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Airlines for America: Travel is Taxed Too Much

May 7, 2015 Association No Comments Email Email

As the U.S. Travel Association celebrates National Travel and Tourism Week by asking travelers to complete the sentence, “Travel is __________,” Airlines for America (A4A), the industry trade organization for the leading U.S. airlines, is urging U.S. Travel to recognize that “Travel is taxed too much” and stop waving the banner for a proposed tax increase on airline customers.

A4A is stepping in to protect passengers and filling in the blank to remind Congress, the Administration and others that higher taxes on air travel harms passengers and the economy. Air travel is already taxed at much higher rates than other modes of transportation, and U.S. Travel’s efforts to increase the Passenger Facility Charge (PFC) – or Airport Tax – will only exacerbate the

“It is ironic, to say the least, that an organization advocating for the travel industry would seek to burden travelers with even more government-imposed taxes and fees,” said Sharon Pinkerton, A4A Senior Vice President, Legislative and Regulatory Policy. “While U.S. Travel may use this campaign to talk about travel being an ‘adventure’ or ‘serious business’ the reality is those adventures and business trips are already taxed too much, according to the Global Business Travel Association and Travelers United.”

The U.S. aviation industry and its customers are subject to 17 unique taxes and fees imposed by the federal government. In fact, passengers pay $63 in federal taxes and fees on a typical $300 domestic one-stop, round-trip ticket, approximately 21 percent of the total cost. That’s real money that can mean the difference between a family vacation and a family “staycation.” This puts air travel in the same tax bracket as so-called “sin” products – alcohol and tobacco – which are taxed to discourage use. If U.S. Travel and the airports get their tax increase, a family of four taking one round trip could expect to pay up to $136 just in airport taxes – $64 more, taken directly out of the pockets of American families.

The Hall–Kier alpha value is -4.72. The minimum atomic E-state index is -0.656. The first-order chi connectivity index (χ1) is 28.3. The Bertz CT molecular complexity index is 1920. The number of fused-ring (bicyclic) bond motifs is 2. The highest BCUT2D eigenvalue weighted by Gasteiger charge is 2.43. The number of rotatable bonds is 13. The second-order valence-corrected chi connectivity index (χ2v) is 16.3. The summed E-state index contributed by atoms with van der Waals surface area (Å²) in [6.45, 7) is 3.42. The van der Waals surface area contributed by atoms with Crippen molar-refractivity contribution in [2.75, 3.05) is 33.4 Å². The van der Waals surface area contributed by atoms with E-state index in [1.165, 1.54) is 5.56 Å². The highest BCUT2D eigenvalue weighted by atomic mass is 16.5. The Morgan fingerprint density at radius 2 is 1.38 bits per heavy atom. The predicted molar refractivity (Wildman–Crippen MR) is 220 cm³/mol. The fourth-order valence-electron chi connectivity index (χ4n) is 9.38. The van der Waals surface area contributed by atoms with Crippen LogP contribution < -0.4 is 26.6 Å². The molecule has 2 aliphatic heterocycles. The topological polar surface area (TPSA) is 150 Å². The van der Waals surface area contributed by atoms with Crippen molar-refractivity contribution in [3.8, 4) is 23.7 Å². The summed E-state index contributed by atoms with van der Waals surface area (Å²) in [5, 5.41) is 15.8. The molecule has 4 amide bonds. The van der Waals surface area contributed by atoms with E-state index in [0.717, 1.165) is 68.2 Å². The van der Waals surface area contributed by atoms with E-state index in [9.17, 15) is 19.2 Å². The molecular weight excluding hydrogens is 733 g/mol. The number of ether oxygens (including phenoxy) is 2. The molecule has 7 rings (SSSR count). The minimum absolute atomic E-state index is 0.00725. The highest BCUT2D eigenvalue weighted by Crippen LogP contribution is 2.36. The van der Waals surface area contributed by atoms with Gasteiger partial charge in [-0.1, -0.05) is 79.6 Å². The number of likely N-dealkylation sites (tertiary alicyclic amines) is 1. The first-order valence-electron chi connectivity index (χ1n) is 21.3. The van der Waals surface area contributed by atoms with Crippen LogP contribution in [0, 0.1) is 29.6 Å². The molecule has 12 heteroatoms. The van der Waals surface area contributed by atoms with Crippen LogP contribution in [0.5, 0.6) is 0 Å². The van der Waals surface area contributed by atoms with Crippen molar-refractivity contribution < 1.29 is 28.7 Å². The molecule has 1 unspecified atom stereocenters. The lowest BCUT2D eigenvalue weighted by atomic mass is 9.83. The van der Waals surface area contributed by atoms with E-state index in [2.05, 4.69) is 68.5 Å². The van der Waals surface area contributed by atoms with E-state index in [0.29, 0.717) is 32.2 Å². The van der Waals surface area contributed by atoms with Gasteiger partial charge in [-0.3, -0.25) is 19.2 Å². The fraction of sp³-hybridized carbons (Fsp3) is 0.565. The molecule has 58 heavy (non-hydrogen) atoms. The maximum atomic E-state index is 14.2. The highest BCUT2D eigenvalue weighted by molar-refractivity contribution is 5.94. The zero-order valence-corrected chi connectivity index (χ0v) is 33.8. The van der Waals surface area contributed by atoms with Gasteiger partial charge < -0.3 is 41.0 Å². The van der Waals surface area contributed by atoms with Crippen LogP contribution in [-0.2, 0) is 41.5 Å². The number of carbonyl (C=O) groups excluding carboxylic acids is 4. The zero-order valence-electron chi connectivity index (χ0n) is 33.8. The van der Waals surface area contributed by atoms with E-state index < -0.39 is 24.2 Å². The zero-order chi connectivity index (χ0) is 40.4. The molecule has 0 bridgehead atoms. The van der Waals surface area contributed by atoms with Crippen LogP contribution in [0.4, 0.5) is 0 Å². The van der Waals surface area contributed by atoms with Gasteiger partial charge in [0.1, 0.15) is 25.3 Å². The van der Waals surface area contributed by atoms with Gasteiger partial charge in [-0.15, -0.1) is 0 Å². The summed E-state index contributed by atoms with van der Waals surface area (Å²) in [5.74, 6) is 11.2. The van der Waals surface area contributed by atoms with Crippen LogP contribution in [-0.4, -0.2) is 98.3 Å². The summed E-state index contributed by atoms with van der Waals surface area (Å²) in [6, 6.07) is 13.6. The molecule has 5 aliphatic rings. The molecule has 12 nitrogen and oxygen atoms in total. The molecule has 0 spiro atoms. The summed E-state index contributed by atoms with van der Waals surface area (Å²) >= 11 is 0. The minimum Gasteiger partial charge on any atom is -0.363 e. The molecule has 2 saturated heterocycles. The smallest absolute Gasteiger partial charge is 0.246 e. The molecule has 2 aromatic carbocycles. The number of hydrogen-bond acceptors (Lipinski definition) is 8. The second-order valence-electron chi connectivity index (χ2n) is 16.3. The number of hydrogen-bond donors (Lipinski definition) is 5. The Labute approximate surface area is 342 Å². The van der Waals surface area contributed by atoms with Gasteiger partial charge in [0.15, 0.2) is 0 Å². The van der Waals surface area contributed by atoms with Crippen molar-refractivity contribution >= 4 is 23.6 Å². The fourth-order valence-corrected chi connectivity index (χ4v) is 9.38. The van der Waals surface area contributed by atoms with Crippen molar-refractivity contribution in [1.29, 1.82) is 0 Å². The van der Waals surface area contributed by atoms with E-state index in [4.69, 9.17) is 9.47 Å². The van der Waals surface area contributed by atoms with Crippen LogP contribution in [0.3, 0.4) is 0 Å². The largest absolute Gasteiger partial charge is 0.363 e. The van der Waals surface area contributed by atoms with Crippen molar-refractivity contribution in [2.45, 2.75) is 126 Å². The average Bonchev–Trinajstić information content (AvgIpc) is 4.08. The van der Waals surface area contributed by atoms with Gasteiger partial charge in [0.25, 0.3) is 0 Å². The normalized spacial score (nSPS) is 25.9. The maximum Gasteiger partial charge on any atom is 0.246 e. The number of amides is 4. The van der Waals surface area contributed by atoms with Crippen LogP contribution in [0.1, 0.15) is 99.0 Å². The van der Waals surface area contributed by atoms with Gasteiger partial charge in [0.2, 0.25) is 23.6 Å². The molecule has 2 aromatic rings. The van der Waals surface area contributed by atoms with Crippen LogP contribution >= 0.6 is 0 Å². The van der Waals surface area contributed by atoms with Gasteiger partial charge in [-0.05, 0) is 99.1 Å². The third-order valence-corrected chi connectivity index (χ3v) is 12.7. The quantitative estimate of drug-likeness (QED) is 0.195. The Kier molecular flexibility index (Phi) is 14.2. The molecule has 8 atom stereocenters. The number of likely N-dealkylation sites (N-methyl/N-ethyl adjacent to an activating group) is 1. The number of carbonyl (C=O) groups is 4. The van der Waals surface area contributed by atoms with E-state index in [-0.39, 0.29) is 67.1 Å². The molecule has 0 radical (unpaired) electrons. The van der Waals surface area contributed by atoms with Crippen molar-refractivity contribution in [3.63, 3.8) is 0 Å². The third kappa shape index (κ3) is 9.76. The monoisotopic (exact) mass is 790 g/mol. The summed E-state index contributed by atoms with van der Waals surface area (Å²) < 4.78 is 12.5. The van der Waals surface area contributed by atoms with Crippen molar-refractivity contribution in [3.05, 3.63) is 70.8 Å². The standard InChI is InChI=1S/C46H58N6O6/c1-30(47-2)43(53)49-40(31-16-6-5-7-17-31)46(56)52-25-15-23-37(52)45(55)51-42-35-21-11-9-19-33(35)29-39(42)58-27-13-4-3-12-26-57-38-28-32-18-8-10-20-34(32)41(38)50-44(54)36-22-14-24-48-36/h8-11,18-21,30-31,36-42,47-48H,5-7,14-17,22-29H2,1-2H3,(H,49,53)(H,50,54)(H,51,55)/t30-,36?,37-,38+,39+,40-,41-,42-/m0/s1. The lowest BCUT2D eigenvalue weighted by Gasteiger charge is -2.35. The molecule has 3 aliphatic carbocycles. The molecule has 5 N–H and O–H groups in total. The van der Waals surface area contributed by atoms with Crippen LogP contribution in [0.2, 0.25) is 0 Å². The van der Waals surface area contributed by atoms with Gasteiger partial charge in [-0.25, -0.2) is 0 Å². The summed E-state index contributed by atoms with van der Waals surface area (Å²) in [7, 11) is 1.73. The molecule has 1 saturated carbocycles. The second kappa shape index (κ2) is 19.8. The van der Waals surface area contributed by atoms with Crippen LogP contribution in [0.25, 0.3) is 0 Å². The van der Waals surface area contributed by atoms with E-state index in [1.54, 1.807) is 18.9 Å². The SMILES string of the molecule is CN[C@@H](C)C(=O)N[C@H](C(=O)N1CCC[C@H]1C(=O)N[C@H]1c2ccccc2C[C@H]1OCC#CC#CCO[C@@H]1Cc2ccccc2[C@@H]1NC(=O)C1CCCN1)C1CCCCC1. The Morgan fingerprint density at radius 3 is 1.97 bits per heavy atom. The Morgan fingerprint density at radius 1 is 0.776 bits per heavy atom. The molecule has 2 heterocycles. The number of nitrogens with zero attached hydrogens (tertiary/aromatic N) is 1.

The push to increase the Airport Tax comes at a time when airport funding is plentiful. Since 2008, over $70 billion of airport capital projects have been completed, are underway or approved by U.S. airlines and their airport partners at the 30 largest airports without any increases in the PFC. In addition, U.S. airports currently hold more than $11 billion dollars in unrestricted cash.

“At a time when travel is taxed too much, airports have investment-grade credit, are financially sound and have ample access to the bond market to raise money. There is no crisis, and no need for a tax hike on airlines and their customers,” concluded Pinkerton.

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